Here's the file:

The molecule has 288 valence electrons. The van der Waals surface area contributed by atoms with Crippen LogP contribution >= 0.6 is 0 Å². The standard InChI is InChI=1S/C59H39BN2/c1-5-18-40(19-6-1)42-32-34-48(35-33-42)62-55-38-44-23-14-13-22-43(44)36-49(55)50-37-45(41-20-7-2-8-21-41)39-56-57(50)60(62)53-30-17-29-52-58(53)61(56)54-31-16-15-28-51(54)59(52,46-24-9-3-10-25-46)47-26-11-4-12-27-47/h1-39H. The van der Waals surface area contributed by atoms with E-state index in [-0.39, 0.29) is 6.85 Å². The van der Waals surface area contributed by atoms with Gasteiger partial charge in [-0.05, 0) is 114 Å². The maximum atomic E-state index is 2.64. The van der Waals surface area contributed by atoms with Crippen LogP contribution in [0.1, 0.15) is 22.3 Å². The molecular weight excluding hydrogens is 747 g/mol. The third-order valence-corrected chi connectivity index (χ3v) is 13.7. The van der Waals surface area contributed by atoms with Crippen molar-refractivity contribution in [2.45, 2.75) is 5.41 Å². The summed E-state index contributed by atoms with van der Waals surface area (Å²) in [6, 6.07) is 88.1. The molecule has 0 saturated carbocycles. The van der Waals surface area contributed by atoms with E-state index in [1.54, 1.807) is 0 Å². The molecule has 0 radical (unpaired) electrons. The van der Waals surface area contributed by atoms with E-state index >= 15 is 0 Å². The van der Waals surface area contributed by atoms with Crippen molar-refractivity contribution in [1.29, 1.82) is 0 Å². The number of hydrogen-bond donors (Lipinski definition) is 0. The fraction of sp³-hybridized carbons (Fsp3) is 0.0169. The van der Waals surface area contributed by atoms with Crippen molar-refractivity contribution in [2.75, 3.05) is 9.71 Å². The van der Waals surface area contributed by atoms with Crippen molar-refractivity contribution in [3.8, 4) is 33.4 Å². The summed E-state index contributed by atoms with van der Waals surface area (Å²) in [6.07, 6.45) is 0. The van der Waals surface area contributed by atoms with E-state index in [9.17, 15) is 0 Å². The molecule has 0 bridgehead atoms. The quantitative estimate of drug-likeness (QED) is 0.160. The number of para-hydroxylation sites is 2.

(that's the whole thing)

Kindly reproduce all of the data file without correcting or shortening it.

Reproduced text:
The molecule has 288 valence electrons. The van der Waals surface area contributed by atoms with Crippen LogP contribution >= 0.6 is 0 Å². The standard InChI is InChI=1S/C59H39BN2/c1-5-18-40(19-6-1)42-32-34-48(35-33-42)62-55-38-44-23-14-13-22-43(44)36-49(55)50-37-45(41-20-7-2-8-21-41)39-56-57(50)60(62)53-30-17-29-52-58(53)61(56)54-31-16-15-28-51(54)59(52,46-24-9-3-10-25-46)47-26-11-4-12-27-47/h1-39H. The van der Waals surface area contributed by atoms with E-state index in [-0.39, 0.29) is 6.85 Å². The van der Waals surface area contributed by atoms with Gasteiger partial charge in [-0.05, 0) is 114 Å². The maximum atomic E-state index is 2.64. The van der Waals surface area contributed by atoms with Crippen LogP contribution in [0.1, 0.15) is 22.3 Å². The molecular weight excluding hydrogens is 747 g/mol. The third-order valence-corrected chi connectivity index (χ3v) is 13.7. The van der Waals surface area contributed by atoms with Crippen molar-refractivity contribution in [2.45, 2.75) is 5.41 Å². The summed E-state index contributed by atoms with van der Waals surface area (Å²) in [6, 6.07) is 88.1. The molecule has 0 saturated carbocycles. The van der Waals surface area contributed by atoms with E-state index in [1.54, 1.807) is 0 Å². The molecule has 0 radical (unpaired) electrons. The van der Waals surface area contributed by atoms with E-state index >= 15 is 0 Å². The van der Waals surface area contributed by atoms with Crippen molar-refractivity contribution in [1.29, 1.82) is 0 Å². The number of hydrogen-bond donors (Lipinski definition) is 0. The fraction of sp³-hybridized carbons (Fsp3) is 0.0169. The van der Waals surface area contributed by atoms with Crippen molar-refractivity contribution in [2.75, 3.05) is 9.71 Å². The van der Waals surface area contributed by atoms with Crippen molar-refractivity contribution in [3.8, 4) is 33.4 Å². The summed E-state index contributed by atoms with van der Waals surface area (Å²) in [6.07, 6.45) is 0. The van der Waals surface area contributed by atoms with E-state index in [9.17, 15) is 0 Å². The molecule has 0 bridgehead atoms. The quantitative estimate of drug-likeness (QED) is 0.160. The number of para-hydroxylation sites is 2.